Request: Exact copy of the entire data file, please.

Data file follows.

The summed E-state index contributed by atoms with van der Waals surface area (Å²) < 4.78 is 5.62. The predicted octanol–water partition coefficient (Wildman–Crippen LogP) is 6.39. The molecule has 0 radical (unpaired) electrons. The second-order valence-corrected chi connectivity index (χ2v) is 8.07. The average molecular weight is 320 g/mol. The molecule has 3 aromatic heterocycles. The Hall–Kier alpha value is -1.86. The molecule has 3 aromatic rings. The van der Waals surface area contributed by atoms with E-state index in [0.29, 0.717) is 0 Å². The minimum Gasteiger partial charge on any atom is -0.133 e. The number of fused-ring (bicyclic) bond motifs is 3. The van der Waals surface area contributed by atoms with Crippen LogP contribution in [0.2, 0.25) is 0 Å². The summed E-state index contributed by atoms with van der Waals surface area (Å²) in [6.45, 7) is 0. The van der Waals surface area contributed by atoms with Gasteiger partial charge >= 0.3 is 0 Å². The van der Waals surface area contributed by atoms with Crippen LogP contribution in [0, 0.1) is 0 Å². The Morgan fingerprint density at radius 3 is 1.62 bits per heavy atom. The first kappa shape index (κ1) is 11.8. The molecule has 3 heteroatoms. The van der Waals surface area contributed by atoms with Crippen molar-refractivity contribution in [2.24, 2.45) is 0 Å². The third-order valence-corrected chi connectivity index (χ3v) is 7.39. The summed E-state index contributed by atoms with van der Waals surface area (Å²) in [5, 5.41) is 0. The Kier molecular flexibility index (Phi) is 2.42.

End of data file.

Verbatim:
The summed E-state index contributed by atoms with van der Waals surface area (Å²) < 4.78 is 5.62. The predicted octanol–water partition coefficient (Wildman–Crippen LogP) is 6.39. The molecule has 0 radical (unpaired) electrons. The second-order valence-corrected chi connectivity index (χ2v) is 8.07. The average molecular weight is 320 g/mol. The molecule has 3 aromatic heterocycles. The Hall–Kier alpha value is -1.86. The molecule has 3 aromatic rings. The van der Waals surface area contributed by atoms with E-state index in [0.29, 0.717) is 0 Å². The minimum Gasteiger partial charge on any atom is -0.133 e. The number of fused-ring (bicyclic) bond motifs is 3. The van der Waals surface area contributed by atoms with Crippen LogP contribution in [0.2, 0.25) is 0 Å². The summed E-state index contributed by atoms with van der Waals surface area (Å²) in [6.45, 7) is 0. The van der Waals surface area contributed by atoms with Gasteiger partial charge >= 0.3 is 0 Å². The van der Waals surface area contributed by atoms with Crippen LogP contribution in [0, 0.1) is 0 Å². The Morgan fingerprint density at radius 3 is 1.62 bits per heavy atom. The first kappa shape index (κ1) is 11.8. The molecule has 3 heteroatoms. The van der Waals surface area contributed by atoms with Crippen molar-refractivity contribution in [2.24, 2.45) is 0 Å². The third-order valence-corrected chi connectivity index (χ3v) is 7.39. The summed E-state index contributed by atoms with van der Waals surface area (Å²) in [5, 5.41) is 0. The Kier molecular flexibility index (Phi) is 2.42.